The mouse I’ve owned with the most potential was the Microsoft Sidewinder, circa… about 2006 I think:
You know what makes this Sidewinder so great? The vertically positioned thumb buttons. In no other gaming mouse anywhere have I seen thumb buttons that actually match the way the human thumb works. Plus these aluminum buttons had a great, hefty click and a smooth finish. Sure, I could have done without the digital display, and as with the G9x there’s room on the Sidewinder for more buttons than they actually put there, but in general you cannot beat this mouse… were it not for one problem.
The god damned thing is the size of a toaster oven.
You can’t get this model any more, but back in the day I took a gamble (having been warned in an otherwise glowing review that the thing was obnoxiously huge) and bought one. This was a mistake. My hands are not huge, meaty paws. I wouldn’t go so far as to call them dainty, but at 5’7″ I’m on the smaller side for a dude and my hands (my everything, actually… alas) are true to form. I couldn’t even get my mitt around this thing. I gave it to a friend with giant ogre hands, and to my knowledge he’s still using it, the bastard.
After the Sidewinder and before the G9x was a period I like to call “The Razer Interlude,” when I owned an assortment of mice from the company that actually invented the concept of boutique gaming mice.
To a great extent, I can pin all my current complaints about gaming mouse design on Razer, which innovated the space in 1999 with the Boomslang, a ball-mouse that retailed well north of $100 (the one to the left is a Lachesis, which I replaced with the G9x) and sold so poorly that Razer actually disappeared for a while, before returning with an “improved” line of extraordinarily expensive gaming mice.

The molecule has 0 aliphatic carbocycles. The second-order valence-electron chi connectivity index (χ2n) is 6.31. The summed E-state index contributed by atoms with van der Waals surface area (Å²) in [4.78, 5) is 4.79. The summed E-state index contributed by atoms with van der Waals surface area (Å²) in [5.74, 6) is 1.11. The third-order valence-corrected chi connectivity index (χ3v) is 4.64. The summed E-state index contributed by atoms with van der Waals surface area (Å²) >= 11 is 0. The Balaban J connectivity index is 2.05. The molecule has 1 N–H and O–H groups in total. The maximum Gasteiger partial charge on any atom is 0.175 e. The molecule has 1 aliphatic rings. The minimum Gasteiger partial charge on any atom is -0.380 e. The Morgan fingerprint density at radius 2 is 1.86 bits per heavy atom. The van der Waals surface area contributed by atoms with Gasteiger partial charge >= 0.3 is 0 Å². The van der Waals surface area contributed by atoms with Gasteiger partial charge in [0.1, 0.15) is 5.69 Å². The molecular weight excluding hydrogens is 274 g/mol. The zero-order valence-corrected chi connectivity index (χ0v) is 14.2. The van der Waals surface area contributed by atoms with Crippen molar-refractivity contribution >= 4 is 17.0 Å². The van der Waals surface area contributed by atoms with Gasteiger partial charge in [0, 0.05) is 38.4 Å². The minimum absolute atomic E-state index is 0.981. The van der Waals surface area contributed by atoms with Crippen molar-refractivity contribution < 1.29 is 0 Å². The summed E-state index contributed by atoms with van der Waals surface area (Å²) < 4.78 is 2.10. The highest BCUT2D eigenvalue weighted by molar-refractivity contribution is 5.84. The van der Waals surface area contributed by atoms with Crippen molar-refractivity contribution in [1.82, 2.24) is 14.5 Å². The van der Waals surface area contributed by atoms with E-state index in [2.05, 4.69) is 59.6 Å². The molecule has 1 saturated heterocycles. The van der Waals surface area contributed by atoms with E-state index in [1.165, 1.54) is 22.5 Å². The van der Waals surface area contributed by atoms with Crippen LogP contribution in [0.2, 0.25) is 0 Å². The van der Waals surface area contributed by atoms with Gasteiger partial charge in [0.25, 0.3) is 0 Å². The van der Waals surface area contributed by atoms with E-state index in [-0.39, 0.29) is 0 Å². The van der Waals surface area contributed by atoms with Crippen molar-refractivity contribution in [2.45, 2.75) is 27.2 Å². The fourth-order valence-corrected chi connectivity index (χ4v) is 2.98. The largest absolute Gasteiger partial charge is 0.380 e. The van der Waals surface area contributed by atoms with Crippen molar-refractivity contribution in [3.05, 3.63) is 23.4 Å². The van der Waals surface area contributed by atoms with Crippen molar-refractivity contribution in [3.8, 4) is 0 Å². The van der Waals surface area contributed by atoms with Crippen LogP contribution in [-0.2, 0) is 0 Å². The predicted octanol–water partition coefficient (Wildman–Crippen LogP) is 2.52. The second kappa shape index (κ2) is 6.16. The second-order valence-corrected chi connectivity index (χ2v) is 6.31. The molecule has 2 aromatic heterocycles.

Razer was one of the first to add thumb buttons, and it was the first to put them in the wrong place. All other manufacturers have followed suit. Meanwhile, the Razer Diamonback (which I owned before I got the Lachesis) featured a pair of “pinky” buttons that were actually operated with the ring finger if you could operate them at all, which you couldn’t because as usual the buttons weren’t anywhere near the finger that was supposed to push them.
Each of the mice you see here brought some good stuff to their design, but none are ideal… let alone perfect. At this point I’ve kind of given up on finding the “perfect” gaming mouse, though this won’t stop me from trying. On the shelf behind my computer lies a row of perfectly good, often $100 mice, their cords wrapped around them, sitting dormant and idle. Each has failed me in its own way, and the R.A.T.5 is likely to join them shortly.
But where I’ll buy tomato sauce on sale and eat generic brand cereal to save a buck, where I’ll agonize for six months over the purchase of a new video card, when it comes to mice I’m like a shoe-shopping teenage girl from Beverly Hills. No extravagance is too great, even though I know perfectly well it’ll gather dust on the shelf sooner rather than later. To the citizens of Kyrgyzstan, I apologize.